I do not recommend steeping Oolong in a DIY loose leaf tea bag because Oolong teas tend to expand more than other tea types and there just isn't enough room for the leaves to do their thing in those tea bags.  The same is true for infusers.  If you're not using a gaiwan, steep the tea loose in a teapot or use one of those smart brewer devices which allows maximum space for the leaves to steep.  

  1. I measure 1 1/2 bamboo scoops of tea per 12 ounces of water (be sure to heat enough water for the rinse, too!).
  2. Heat the water to 180°F.
  3. Pour just enough water to cover the leaves and let it steep for 15 seconds.  Strain off the liquid and discard.  This is the rinse.
  4. Pour the water in the teapot or smart brewer and let steep for 3 minutes.  
  5. Strain and enjoy.  Tea leaves can be resteeped 3 or 4 times.

Green Teas

Green teas have not been oxidized but have usually undergone a certain drying/pan firing process.  Green tea is very delicate and can be scorched rather easily, so it's important to ensure that you not over heat the water or oversteep the tea.

The world of green teas is almost as vast as the world of Oolong ... maybe even larger.  Chinese green teas should be steeped a little differently from Japanese green teas.  Again, I'm not going to delve into all the different types of tea, so I'll just focus on the types of green teas that I'll be selling.  


  1. I use 1 bamboo scoop of tea per 12 ounces of water.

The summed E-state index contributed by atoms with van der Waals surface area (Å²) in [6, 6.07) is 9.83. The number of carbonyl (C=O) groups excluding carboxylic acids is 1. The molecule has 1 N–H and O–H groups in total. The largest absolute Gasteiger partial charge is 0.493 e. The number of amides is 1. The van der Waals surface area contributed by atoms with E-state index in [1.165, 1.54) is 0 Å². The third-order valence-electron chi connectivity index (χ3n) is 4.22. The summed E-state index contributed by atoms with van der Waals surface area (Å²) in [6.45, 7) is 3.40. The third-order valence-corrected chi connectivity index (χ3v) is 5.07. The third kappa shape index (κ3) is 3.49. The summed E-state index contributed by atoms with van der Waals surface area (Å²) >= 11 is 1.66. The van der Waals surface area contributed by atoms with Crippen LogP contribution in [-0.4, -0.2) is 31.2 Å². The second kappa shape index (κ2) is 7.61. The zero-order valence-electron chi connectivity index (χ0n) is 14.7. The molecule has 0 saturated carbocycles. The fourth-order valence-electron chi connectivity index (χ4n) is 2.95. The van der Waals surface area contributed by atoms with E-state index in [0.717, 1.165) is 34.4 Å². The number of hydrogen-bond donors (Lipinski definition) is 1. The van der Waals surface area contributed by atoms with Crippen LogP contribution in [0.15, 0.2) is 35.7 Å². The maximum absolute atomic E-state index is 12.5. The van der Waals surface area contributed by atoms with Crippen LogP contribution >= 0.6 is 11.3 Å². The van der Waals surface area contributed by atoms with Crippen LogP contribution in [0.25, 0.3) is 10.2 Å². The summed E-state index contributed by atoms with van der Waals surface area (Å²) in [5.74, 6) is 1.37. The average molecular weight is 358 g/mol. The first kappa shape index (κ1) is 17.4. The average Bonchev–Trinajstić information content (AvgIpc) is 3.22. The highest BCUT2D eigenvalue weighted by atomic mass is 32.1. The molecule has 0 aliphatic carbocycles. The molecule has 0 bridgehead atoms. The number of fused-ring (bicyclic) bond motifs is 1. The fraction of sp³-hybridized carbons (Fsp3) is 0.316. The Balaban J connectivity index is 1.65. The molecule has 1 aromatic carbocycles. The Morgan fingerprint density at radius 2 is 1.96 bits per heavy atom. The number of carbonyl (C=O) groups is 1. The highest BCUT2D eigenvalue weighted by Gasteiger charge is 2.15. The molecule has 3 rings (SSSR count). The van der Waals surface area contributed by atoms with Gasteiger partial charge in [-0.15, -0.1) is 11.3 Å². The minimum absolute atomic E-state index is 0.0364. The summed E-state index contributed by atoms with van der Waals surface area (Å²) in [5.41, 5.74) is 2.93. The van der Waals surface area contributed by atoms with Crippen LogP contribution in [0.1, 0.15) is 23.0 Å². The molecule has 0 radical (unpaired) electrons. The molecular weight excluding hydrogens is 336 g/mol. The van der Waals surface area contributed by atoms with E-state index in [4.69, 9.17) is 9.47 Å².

2. Heat the water to 170°F.
  3. Pour water over tea and allow the tea to steep for 1 1/2 - 2 minutes.
  4. Strain and enjoy.


  1. I use 1 bamboo scoop of tea per 12 ounces of water.  
  2. Heat the water to 180°F.
  3. Pour water over tea and allow the tea to steep for 2 - 3 minutes.
  4. Strain and enjoy.

Chinese Green Teas

  1. I use 1 bamboo scoop of tea per 12 ounces of water.  
  2. Heat the water to 175°F.
  3. Pour water over tea and allow the tea to steep for 2 minutes.
  4. Strain and enjoy.

White Teas

White teas have not been oxidized and have endured the least amount of processing and are therefore more delicate than other tea types.  

  1. I use 1 1/2 bamboo scoop of tea per 12 ounces of water.  
  2. Heat the water to 160°F.
  3. Pour water over tea and allow the tea to steep for 3 1/2 minutes.
  4. Strain and enjoy.


Please note:  I have only included teas that we're currently selling - if we expand our line to include other tea types, I will add those brewing suggestions to this page.

A few parting words:  every palate is different.  The above methods are what I have discovered that best work for me when I'm brewing tea.  You are encouraged to tinker around with temperatures and times as well as measurements to find what works best for you!